Chronic Pain Syndrome

Chronic pain syndrome (CPS) is a common problem that presents a major challenge to healthcare providers because of its complex natural history, unclear etiology, and poor response to therapy. CPS is a poorly defined condition. Most authors consider ongoing pain lasting longer than 6 months as diagnostic, and others have used 3 months as the minimum criterion. In chronic pain, the duration parameter is used arbitrarily. Some authors suggest that any pain that persists longer than the reasonable expected healing time for the involved tissues should be considered chronic pain.

CPS is a constellation of syndromes that usually do not respond to the medical model of care. This condition is managed best with a multidisciplinary approach, requiring good integration and knowledge of multiple organ systems.

The pathophysiology of CPS is multifactorial and complex and still is poorly understood. Some authors have suggested that CPS might be a learned behavioral syndrome that begins with a noxious stimulus that causes pain. This pain behavior then is rewarded externally or internally. Thus, this pain behavior is reinforced, and then it occurs without any noxious stimulus. Internal reinforcers are relief from personal factors associated with many emotions (eg, guilt, fear of work, sex, responsibilities). External reinforcers include such factors as attention from family members and friends, socialization with the physician, medications, compensation, and time off from work.

Patients with several psychological syndromes (eg, major depression, somatization disorder, hypochondriasis, conversion disorder) are prone to developing CPS.

United States

Pain is the most common complaint that leads patients to seek medical care. Chronic pain is not uncommon. Approximately 35% of Americans have some element of chronic pain, and approximately 50 million Americans are disabled partially or totally due to chronic pain. Various neuromuscular, reproductive, gastrointestinal, and urologic disorders may cause or contribute to chronic pain. Sometimes multiple contributing factors may be present in a single patient.

  1. Musculoskeletal disorders
    1. Osteoarthritis/degenerative joint disease/spondylosis
    2. Rheumatoid arthritis
    3. Lyme disease
    4. Reiter syndrome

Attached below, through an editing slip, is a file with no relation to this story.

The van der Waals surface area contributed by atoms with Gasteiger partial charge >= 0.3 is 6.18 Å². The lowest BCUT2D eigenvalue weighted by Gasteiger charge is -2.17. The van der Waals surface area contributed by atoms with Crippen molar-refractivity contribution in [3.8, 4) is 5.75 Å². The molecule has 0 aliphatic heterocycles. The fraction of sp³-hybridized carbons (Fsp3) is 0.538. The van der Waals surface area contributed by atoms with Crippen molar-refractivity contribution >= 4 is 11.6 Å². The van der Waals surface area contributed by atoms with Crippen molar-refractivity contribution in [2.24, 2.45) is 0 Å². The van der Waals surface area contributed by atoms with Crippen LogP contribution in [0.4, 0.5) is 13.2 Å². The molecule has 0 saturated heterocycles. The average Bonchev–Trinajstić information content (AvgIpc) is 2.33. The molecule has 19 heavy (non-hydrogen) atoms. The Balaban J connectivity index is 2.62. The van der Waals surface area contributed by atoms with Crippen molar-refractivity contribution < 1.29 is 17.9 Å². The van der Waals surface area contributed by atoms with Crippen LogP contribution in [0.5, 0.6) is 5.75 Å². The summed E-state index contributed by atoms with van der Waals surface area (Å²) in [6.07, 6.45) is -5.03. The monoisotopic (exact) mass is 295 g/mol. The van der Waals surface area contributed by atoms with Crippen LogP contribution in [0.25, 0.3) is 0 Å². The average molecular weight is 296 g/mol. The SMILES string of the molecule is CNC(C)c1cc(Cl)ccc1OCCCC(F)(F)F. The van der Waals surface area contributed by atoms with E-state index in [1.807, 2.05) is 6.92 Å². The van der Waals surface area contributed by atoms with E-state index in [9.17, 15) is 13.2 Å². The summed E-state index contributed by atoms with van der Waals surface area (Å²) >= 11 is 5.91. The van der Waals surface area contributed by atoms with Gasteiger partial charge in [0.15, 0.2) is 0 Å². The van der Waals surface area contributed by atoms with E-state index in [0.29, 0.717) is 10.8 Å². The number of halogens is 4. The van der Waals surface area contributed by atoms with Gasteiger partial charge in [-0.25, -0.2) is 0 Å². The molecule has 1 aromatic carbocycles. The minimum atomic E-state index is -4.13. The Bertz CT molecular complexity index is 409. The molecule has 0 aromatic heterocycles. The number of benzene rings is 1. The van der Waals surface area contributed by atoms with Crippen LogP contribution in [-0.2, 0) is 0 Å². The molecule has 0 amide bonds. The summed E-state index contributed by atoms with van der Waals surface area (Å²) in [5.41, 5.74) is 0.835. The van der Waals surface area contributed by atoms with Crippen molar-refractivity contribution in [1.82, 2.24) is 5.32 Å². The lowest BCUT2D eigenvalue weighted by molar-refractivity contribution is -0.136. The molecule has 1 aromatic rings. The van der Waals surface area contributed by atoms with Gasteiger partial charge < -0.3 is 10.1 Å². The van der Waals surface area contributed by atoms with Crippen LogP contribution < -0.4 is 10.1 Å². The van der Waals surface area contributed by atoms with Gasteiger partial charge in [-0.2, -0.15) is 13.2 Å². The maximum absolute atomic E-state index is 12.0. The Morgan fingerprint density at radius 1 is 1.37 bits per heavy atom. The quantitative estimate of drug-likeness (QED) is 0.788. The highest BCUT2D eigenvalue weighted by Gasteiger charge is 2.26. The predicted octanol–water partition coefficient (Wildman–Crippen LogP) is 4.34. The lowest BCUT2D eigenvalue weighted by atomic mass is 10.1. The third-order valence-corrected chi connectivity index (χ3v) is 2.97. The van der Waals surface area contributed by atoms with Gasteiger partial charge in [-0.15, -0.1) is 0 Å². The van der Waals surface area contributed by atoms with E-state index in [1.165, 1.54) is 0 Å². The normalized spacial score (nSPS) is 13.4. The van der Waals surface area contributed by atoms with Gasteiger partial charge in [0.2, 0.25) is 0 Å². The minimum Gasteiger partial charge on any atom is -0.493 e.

5. Disk herniation/facet osteoarthropathy
    6. Fractures/compression fracture of lumbar vertebrae
    7. Faulty or poor posture
    8. Fibromyalgia
    9. Polymyalgia rheumatica
    10. Mechanical low back pain
    11. Chronic coccygeal pain
    12. Muscular strains and sprains
    13. Pelvic floor myalgia (levator ani spasm)
    14. Piriformis syndrome
    15. Rectus tendon strain
    16. Hernias (eg, obturator, sciatic, inguinal, femoral, spigelian, perineal, umbilical)
    17. Abdominal wall myofascial pain (trigger points)
    18. Chronic overuse syndromes (eg, tendinitis, bursitis)
  2. Neurological disorders
    1. Brachial plexus traction injury
    2. Cervical radiculopathy
    3. Thoracic outlet syndrome
    4. Spinal stenosis
    5. Arachnoiditis
    6. Metabolic deficiency myalgias
    7. Polymyositis
    8. Neoplasia of spinal cord or sacral nerve
    9. Cutaneous nerve entrapment in surgical scar
    10. Postherpetic neuralgia (shingles)
    11. Neuralgia (eg, iliohypogastric, ilioinguinal, or genitofemoral nerves)
    12. Polyneuropathies
    13. Polyradiculoneuropathies
    14. Mononeuritis multiplex
    15. Chronic daily headaches
    16. Muscle tension headaches
    17. Migraine headaches
    18. Temporomandibular joint dysfunction
    19. Temporalis tendonitis
    20. Sinusitis
    21. Atypical facial pain
    22. Trigeminal neuralgia
    23. Glossopharyngeal neuralgia
    24. Nervus intermedius neuralgia
    25. Sphenopalatine neuralgia
    26. Referred dental or temporomandibular joint pain
    27. Abdominal epilepsy
    28. Abdominal migraine
  3. Urologic disorders
    1. Bladder neoplasm
    2. Chronic urinary tract infection
    3. Interstitial cystitis
    4. Radiation cystitis
    5. Recurrent cystitis
    6. Recurrent urethritis
    7. Urolithiasis
    8. Uninhibited bladder contractions (detrusor-sphincter dyssynergia)
    9. Urethral diverticulum
    10. Chronic urethral syndrome
    11. Urethral carbuncle
    12. Prostatitis
    13. Urethral stricture
    14. Testicular torsion
    15. Peyronie disease
  4. Gastrointestinal disorders
    1. Chronic visceral pain syndrome
    2. Gastroesophageal reflux
    3. Peptic ulcer disease
    4. Pancreatitis
    5. Chronic intermittent bowel obstruction
    6. Colitis
    7. Chronic constipation
    8. Diverticular disease
    9. Inflammatory bowel disease
    10. Irritable bowel syndrome
  5. Reproductive disorders (extrauterine)
    1. Endometriosis
    2. Adhesions
    3. Adnexal cysts
    4. Chronic ectopic pregnancy
    5. Chlamydial endometritis or salpingitis
    6. Endosalpingiosis
    7. Ovarian retention syndrome (residual ovary syndrome)
    8. Ovarian remnant syndrome
    9. Ovarian dystrophy or ovulatory pain
    10. Pelvic congestion syndrome
    11. Postoperative peritoneal cysts
    12. Residual accessory ovary
    13. Subacute salpingo-oophoritis
    14. Tuberculous salpingitis
  6. Reproductive disorders (uterine)
    1. Adenomyosis
    2. Chronic endometritis
    3. Atypical dysmenorrhea or ovulatory pain
    4. Cervical stenosis
    5. Endometrial or cervical polyps
    6. Leiomyomata
    7. Symptomatic pelvic relaxation (genital prolapse)
    8. Intrauterine contraceptive device
  7. Psychological disorders
    1. Bipolar personality disorders
    2. Depression
    3. Porphyria
    4. Sleep disturbances